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Joint Region Marianas identifies land to jumpstart livestock industry on Guam


By Pacific Island Times News Staff


The Joint Region Marianas has identified two parcels of land, measuring 64 acres combined, that can accommodate the livestock industry on Guam, JRM Commander Ben Nicholson said.


JRM explored the feasibility of leasing defense lands for cattle grazing operations to address the island's food security, promote local economic growth and push industry diversification to include slaughterhouse operations.


"One parcel is 45 acres and could support up to 22 head of cattle (per U.S. Department of Agriculture standards), and the other is 19 acres which could support up to 10 head of cattle," Nicholson said in response to Congressman Michael San Nicolas' inquiry.


Nicholson said the 45-acre parcel, which is an integral part of an existing airfield, is covered by Federal Aviation Administration (FAA) rules that entail certain operational restrictions.


"The FAA may place limiting parameters for livestock activities on this parcel. For example, concentrated feedlots and similar operations are identified by FAA as incompatible due to increased bird/aircraft strike hazards associated with higher density livestock lots," Nicholson said. " The 19-acre parcel may be too small for commercial ranching."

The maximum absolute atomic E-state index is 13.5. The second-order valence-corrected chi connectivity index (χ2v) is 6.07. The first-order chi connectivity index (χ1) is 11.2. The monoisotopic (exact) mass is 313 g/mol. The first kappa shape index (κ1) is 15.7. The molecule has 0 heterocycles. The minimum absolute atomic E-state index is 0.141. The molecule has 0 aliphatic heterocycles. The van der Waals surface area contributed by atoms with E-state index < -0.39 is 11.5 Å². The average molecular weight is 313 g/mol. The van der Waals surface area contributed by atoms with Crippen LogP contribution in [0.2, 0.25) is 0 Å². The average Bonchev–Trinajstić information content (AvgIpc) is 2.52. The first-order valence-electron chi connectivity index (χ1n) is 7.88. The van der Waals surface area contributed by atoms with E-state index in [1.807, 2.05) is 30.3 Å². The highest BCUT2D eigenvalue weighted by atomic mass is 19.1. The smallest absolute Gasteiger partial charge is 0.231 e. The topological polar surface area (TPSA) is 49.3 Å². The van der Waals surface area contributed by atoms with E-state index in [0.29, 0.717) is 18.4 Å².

While there are other sizable military-owned properties on Guam, Nicholson said JRM focused on sites that are deemed suitable for cattle grazing.


"These initial 64 acres were not only found to be available, but were further found to be suitable, as not just any plot of land is serviceable for grazing purposes, and we are grateful for JRM taking the extra steps to ensure that the end goal is achievable with the lands they identify," San Nicolas said.


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Nicholson said more properties may be explored later as the Department of Defense is currently evaluating its land inventory while scouting for potential sites to build Guam's missile defense system.


"As you are aware, the Missile Defense Agency (MDA) has been tasked to design a Guam Defense System providing Guam 360 degree coverage from missile threats," Nicholson said. "As a result, MDA has identified potential key DoD lands that will meet this objective."


While site selections may take time to finalize, Nicholson said additional ranching areas might become available upon completion of site analysis.


In the meantime, San Nicolas said the local government must do its own homework.


"As we look forward to potentially more acres being added to this inventory at the conclusion of the MDA assessment, we again call on the local government to do a similar assessment with GovGuam land inventories, so that we can build further grazing capacity to support our community with local meat products," he said.




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